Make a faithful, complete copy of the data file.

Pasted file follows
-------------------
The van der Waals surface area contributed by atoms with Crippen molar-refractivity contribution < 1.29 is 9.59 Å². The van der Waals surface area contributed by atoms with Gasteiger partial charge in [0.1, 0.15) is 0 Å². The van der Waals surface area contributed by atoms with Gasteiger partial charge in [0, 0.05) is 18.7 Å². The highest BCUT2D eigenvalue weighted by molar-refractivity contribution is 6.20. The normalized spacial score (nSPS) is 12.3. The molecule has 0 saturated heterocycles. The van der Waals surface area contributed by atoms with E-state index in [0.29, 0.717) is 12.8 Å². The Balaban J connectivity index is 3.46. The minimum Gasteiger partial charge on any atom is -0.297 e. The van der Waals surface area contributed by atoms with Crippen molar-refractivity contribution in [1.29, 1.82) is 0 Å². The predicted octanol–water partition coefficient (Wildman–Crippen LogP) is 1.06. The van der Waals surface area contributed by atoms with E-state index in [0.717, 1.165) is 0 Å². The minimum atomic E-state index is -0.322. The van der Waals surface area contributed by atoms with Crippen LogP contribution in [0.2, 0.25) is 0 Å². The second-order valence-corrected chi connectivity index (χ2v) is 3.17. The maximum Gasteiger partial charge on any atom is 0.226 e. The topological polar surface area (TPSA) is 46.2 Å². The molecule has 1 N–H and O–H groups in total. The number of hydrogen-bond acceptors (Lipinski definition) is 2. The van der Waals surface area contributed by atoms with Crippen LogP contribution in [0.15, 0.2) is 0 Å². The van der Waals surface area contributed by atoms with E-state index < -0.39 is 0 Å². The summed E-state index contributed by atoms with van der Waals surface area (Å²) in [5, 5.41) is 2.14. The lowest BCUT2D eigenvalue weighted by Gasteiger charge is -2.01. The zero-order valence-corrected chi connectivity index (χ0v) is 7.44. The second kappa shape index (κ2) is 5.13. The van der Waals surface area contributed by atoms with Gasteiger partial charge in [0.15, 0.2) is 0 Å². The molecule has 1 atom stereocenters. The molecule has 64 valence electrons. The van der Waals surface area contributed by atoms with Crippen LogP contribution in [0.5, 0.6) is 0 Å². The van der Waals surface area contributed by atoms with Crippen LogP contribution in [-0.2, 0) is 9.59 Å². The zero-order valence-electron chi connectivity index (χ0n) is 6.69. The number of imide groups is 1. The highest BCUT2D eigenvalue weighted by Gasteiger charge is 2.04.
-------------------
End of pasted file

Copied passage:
The van der Waals surface area contributed by atoms with Crippen molar-refractivity contribution < 1.29 is 9.59 Å². The van der Waals surface area contributed by atoms with Gasteiger partial charge in [0.1, 0.15) is 0 Å². The van der Waals surface area contributed by atoms with Gasteiger partial charge in [0, 0.05) is 18.7 Å². The highest BCUT2D eigenvalue weighted by molar-refractivity contribution is 6.20. The normalized spacial score (nSPS) is 12.3. The molecule has 0 saturated heterocycles. The van der Waals surface area contributed by atoms with E-state index in [0.29, 0.717) is 12.8 Å². The Balaban J connectivity index is 3.46. The minimum Gasteiger partial charge on any atom is -0.297 e. The van der Waals surface area contributed by atoms with Crippen molar-refractivity contribution in [1.29, 1.82) is 0 Å². The predicted octanol–water partition coefficient (Wildman–Crippen LogP) is 1.06. The van der Waals surface area contributed by atoms with E-state index in [0.717, 1.165) is 0 Å². The minimum atomic E-state index is -0.322. The van der Waals surface area contributed by atoms with Crippen LogP contribution in [0.2, 0.25) is 0 Å². The second-order valence-corrected chi connectivity index (χ2v) is 3.17. The maximum Gasteiger partial charge on any atom is 0.226 e. The topological polar surface area (TPSA) is 46.2 Å². The molecule has 1 N–H and O–H groups in total. The number of hydrogen-bond acceptors (Lipinski definition) is 2. The van der Waals surface area contributed by atoms with Crippen LogP contribution in [0.15, 0.2) is 0 Å². The van der Waals surface area contributed by atoms with E-state index < -0.39 is 0 Å². The summed E-state index contributed by atoms with van der Waals surface area (Å²) in [5, 5.41) is 2.14. The lowest BCUT2D eigenvalue weighted by Gasteiger charge is -2.01. The zero-order valence-corrected chi connectivity index (χ0v) is 7.44. The second kappa shape index (κ2) is 5.13. The van der Waals surface area contributed by atoms with Gasteiger partial charge in [0.15, 0.2) is 0 Å². The molecule has 1 atom stereocenters. The molecule has 64 valence electrons. The van der Waals surface area contributed by atoms with Crippen LogP contribution in [0.5, 0.6) is 0 Å². The van der Waals surface area contributed by atoms with Crippen LogP contribution in [-0.2, 0) is 9.59 Å². The zero-order valence-electron chi connectivity index (χ0n) is 6.69. The number of imide groups is 1. The highest BCUT2D eigenvalue weighted by Gasteiger charge is 2.04.